The lowest diameter distribution and strength variation of Australian superfine Merino wool and Inner Mongolia cashmere within diameter and length groups


Thelowest diameter distribution and strength variation of Australiansuperfine Merino wool and Inner Mongolia cashmere within diameter andlength groups



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Thelowest diameter distribution and strength variation of Australiansuperfine Merino wool and Inner Mongolia cashmere within diameter andlength groups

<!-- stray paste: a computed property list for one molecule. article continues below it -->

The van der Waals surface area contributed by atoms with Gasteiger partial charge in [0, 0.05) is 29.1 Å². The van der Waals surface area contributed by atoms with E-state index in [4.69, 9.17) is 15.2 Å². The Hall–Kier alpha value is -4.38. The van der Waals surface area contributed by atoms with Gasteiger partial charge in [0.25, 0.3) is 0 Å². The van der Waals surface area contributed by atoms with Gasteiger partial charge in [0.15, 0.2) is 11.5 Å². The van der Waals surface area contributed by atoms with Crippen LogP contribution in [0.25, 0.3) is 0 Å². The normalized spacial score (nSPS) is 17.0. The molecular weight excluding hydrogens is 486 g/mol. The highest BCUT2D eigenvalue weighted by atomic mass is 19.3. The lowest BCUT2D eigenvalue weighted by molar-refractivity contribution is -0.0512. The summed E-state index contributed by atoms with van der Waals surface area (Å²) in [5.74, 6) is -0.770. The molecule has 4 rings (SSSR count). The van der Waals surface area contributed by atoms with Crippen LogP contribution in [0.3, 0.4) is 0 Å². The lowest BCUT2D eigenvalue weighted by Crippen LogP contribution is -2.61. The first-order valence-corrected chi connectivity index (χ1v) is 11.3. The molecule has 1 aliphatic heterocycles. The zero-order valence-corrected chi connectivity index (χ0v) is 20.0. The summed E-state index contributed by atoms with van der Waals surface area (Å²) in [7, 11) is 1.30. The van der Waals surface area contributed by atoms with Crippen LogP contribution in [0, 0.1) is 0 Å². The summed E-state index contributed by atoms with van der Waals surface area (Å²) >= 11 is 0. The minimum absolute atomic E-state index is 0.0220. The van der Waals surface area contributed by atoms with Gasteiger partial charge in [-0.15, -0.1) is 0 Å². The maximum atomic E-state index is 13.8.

Differentfactors are important in the determination of price, product qualityand processing performance of wool fibre. Some of these factorsinclude the fibre diameter, strength, diameter and theirdistribution. Studies have indicated that the wool diametercorresponds to the log-normal distribution [6]. The variability inwool diameter makes the wool fibres different from the syntheticfibres. The fibre bundle test is usually employed commercially forthe determination of fibre strength since the single fibre tensiletest is tedious and time-consuming as one will have to work with anindividual fibre over time. However, the resultant force when usingan individual fibre is usually lower than the average fibre strengthobtained in a fibre bundle because of the different power of everysingle fibre in the fibre bundle. The incongruity is mainlydetermined by the disparity of single fibre strength. Little changesin the diameter of a single thread significantly affect the breakingforce of the fibre. However, the influence of differences in fibrediameter on the variation in fibre strength is still undetermined. Asindicated by the existing rectilinear association between thebreaking potency of the fibre and the fibre’s square diameter, thedistribution of the breaking force must also obey the log-normaldistribution as well.